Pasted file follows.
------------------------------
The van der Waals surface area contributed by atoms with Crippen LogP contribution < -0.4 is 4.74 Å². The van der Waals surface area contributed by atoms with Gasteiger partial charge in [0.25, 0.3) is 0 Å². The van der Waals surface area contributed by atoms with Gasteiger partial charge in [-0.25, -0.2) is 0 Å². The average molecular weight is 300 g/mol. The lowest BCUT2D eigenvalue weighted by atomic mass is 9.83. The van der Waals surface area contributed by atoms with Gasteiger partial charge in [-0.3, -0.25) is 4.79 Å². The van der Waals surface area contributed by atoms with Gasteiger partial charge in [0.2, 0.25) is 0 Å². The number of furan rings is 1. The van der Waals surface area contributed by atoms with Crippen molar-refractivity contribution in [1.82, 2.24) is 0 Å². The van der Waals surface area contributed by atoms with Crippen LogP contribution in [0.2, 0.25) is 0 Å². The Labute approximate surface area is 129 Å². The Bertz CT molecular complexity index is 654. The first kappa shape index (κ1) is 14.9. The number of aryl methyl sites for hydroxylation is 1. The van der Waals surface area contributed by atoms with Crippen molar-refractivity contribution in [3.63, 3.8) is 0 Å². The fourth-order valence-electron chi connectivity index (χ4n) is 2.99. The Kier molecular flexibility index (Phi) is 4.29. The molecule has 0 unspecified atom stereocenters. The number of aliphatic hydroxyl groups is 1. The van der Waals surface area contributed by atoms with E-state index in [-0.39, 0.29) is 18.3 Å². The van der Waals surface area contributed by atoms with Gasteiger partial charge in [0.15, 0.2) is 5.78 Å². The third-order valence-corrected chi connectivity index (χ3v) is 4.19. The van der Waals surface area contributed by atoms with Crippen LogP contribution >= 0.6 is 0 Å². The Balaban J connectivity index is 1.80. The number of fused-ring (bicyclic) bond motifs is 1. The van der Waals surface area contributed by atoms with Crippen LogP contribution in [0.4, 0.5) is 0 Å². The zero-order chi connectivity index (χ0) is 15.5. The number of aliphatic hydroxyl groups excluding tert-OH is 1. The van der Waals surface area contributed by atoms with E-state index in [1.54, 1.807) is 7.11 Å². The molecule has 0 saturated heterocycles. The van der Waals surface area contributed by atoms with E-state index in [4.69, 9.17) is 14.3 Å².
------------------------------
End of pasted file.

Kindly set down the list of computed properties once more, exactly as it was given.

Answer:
The van der Waals surface area contributed by atoms with Crippen LogP contribution < -0.4 is 4.74 Å². The van der Waals surface area contributed by atoms with Gasteiger partial charge in [0.25, 0.3) is 0 Å². The van der Waals surface area contributed by atoms with Gasteiger partial charge in [-0.25, -0.2) is 0 Å². The average molecular weight is 300 g/mol. The lowest BCUT2D eigenvalue weighted by atomic mass is 9.83. The van der Waals surface area contributed by atoms with Gasteiger partial charge in [-0.3, -0.25) is 4.79 Å². The van der Waals surface area contributed by atoms with Gasteiger partial charge in [0.2, 0.25) is 0 Å². The number of furan rings is 1. The van der Waals surface area contributed by atoms with Crippen molar-refractivity contribution in [1.82, 2.24) is 0 Å². The van der Waals surface area contributed by atoms with Crippen LogP contribution in [0.2, 0.25) is 0 Å². The Labute approximate surface area is 129 Å². The Bertz CT molecular complexity index is 654. The first kappa shape index (κ1) is 14.9. The number of aryl methyl sites for hydroxylation is 1. The van der Waals surface area contributed by atoms with Crippen molar-refractivity contribution in [3.63, 3.8) is 0 Å². The fourth-order valence-electron chi connectivity index (χ4n) is 2.99. The Kier molecular flexibility index (Phi) is 4.29. The molecule has 0 unspecified atom stereocenters. The number of aliphatic hydroxyl groups is 1. The van der Waals surface area contributed by atoms with E-state index in [-0.39, 0.29) is 18.3 Å². The van der Waals surface area contributed by atoms with Gasteiger partial charge in [0.15, 0.2) is 5.78 Å². The third-order valence-corrected chi connectivity index (χ3v) is 4.19. The van der Waals surface area contributed by atoms with Crippen LogP contribution >= 0.6 is 0 Å². The Balaban J connectivity index is 1.80. The number of fused-ring (bicyclic) bond motifs is 1. The van der Waals surface area contributed by atoms with Crippen LogP contribution in [0.4, 0.5) is 0 Å². The zero-order chi connectivity index (χ0) is 15.5. The number of aliphatic hydroxyl groups excluding tert-OH is 1. The van der Waals surface area contributed by atoms with E-state index in [1.54, 1.807) is 7.11 Å². The molecule has 0 saturated heterocycles. The van der Waals surface area contributed by atoms with E-state index in [4.69, 9.17) is 14.3 Å².